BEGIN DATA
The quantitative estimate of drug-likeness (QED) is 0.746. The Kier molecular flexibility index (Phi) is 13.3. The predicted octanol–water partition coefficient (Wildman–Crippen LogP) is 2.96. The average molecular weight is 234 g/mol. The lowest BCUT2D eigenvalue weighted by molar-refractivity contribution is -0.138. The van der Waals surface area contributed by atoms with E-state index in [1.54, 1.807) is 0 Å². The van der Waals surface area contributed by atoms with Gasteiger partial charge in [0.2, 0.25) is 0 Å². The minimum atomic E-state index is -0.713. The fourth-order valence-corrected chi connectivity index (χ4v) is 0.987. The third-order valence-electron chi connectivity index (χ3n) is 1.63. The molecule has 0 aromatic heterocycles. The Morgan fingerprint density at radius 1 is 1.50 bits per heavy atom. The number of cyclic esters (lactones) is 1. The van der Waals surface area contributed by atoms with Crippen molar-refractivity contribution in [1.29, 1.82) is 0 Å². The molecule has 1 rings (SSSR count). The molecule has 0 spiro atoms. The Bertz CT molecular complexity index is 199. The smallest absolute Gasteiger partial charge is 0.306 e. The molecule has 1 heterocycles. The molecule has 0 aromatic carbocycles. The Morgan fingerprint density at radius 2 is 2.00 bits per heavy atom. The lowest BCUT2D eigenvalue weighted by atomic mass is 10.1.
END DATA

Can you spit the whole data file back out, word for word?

The quantitative estimate of drug-likeness (QED) is 0.746. The Kier molecular flexibility index (Phi) is 13.3. The predicted octanol–water partition coefficient (Wildman–Crippen LogP) is 2.96. The average molecular weight is 234 g/mol. The lowest BCUT2D eigenvalue weighted by molar-refractivity contribution is -0.138. The van der Waals surface area contributed by atoms with E-state index in [1.54, 1.807) is 0 Å². The van der Waals surface area contributed by atoms with Gasteiger partial charge in [0.2, 0.25) is 0 Å². The minimum atomic E-state index is -0.713. The fourth-order valence-corrected chi connectivity index (χ4v) is 0.987. The third-order valence-electron chi connectivity index (χ3n) is 1.63. The molecule has 0 aromatic heterocycles. The Morgan fingerprint density at radius 1 is 1.50 bits per heavy atom. The number of cyclic esters (lactones) is 1. The van der Waals surface area contributed by atoms with Crippen molar-refractivity contribution in [1.29, 1.82) is 0 Å². The molecule has 1 rings (SSSR count). The molecule has 0 spiro atoms. The Bertz CT molecular complexity index is 199. The smallest absolute Gasteiger partial charge is 0.306 e. The molecule has 1 heterocycles. The molecule has 0 aromatic carbocycles. The Morgan fingerprint density at radius 2 is 2.00 bits per heavy atom. The lowest BCUT2D eigenvalue weighted by atomic mass is 10.1.